C.A.S.T. for Kids at Lake Mead
Young anglers reel in fun, fish, trophies;
volunteers hooked on participants’ joyful smiles
On October 1, 2011, Reclamationís Lower Colorado (LC) Regional Office hosted its 13th annual C.A.S.T. for Kids event at Lake Mead.
Supported by approximately 80 volunteers, 40 disabled or disadvantaged children and their families and caregivers enjoyed a morning of fishing on the lake, followed by a lunch and awards ceremony. Reclamation Commissioner Mike Connor and LC Regional Director Lorri Gray-Lee joined in the event, highlighting its features that incorporate aspects of the Letís Move Outside and Take Pride in America initiatives.
Among the 30 agencies partnering with Reclamation were a variety of outdoor activity-related organizations and agencies, local businesses, and organizations that provide assistance and support to disabled and disadvantaged children and adults, and their families or caregivers.
The morning’s gray clouds threatened rain, but event volunteers proceeded in their preparations with a positive attitude. By 7:30 a.m., they were ready to begin, and not a moment too soon. Participants at this year’s C.A.S.T. for Kids (Catch A Special Thrill) event began arriving at just before 8 a.m. Rain or no rain, they were ready to fish.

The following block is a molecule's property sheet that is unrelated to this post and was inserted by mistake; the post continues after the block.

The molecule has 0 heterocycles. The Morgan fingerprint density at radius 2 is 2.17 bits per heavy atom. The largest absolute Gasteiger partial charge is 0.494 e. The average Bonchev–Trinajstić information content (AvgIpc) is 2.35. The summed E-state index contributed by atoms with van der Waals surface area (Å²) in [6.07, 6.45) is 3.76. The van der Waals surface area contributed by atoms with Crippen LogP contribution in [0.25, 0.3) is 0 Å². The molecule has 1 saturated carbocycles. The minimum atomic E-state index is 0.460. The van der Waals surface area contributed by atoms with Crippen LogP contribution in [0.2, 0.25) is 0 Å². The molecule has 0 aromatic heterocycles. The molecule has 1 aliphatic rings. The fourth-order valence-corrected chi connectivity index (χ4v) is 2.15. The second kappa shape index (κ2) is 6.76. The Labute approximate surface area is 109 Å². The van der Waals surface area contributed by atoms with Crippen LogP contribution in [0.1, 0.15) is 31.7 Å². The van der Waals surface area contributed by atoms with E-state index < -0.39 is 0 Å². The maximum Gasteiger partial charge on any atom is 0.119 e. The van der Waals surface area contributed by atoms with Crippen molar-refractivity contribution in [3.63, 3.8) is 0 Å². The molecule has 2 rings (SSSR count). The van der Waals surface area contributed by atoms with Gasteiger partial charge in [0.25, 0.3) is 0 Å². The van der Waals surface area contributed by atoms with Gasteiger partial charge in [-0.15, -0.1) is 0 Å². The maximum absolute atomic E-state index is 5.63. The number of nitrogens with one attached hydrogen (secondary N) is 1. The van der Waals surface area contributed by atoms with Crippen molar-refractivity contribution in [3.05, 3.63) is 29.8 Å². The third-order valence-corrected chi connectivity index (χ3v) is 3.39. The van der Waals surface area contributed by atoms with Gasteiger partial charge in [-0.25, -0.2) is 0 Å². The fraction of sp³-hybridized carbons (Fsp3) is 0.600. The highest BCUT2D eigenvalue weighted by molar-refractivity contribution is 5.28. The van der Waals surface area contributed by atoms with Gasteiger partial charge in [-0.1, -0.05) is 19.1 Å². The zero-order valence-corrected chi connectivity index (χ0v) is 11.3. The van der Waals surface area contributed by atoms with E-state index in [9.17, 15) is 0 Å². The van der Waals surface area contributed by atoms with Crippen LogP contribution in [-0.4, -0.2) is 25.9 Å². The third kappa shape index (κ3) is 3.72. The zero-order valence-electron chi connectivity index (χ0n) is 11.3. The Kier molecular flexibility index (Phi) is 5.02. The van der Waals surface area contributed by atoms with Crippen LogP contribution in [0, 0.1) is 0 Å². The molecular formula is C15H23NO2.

By 8:30, most of the novice anglers were outfitted with rods, reels, tackle boxes, and personal flotation devices and were making their way to pontoon boats for a morning of excellent fishing.
“It seemed the weather was going to really challenge us, but all worked out okay. It was a great day and it was great providing this opportunity to the kids,” said Event Coordinator Phil Aurit.
“The C.A.S.T. event went very well,” said Regional Director Lorri Gray-Lee. “People were fishing. That was the goal. And the highlights of the day were the two large catches. It was great!”
As morning evolved into midday, fishing gave way to boat rides and then lunch, which was followed by an awards ceremony. In addition to commemorative plaques, trophies and their fishing gear, each participant received a T-shirt, cap, and tote bag filled with a variety of small gift items.
Whether the participants had disabilities or were economically disadvantaged, the one common factor was the ear-to-ear grin on each face. “If a ‘smile-meter’ had been used to measure the success of the event, the needle would have pegged 'beyond success'!” remarked one volunteer.
Webmaster: Colleen Dwyer, email@example.com
Updated: October 2011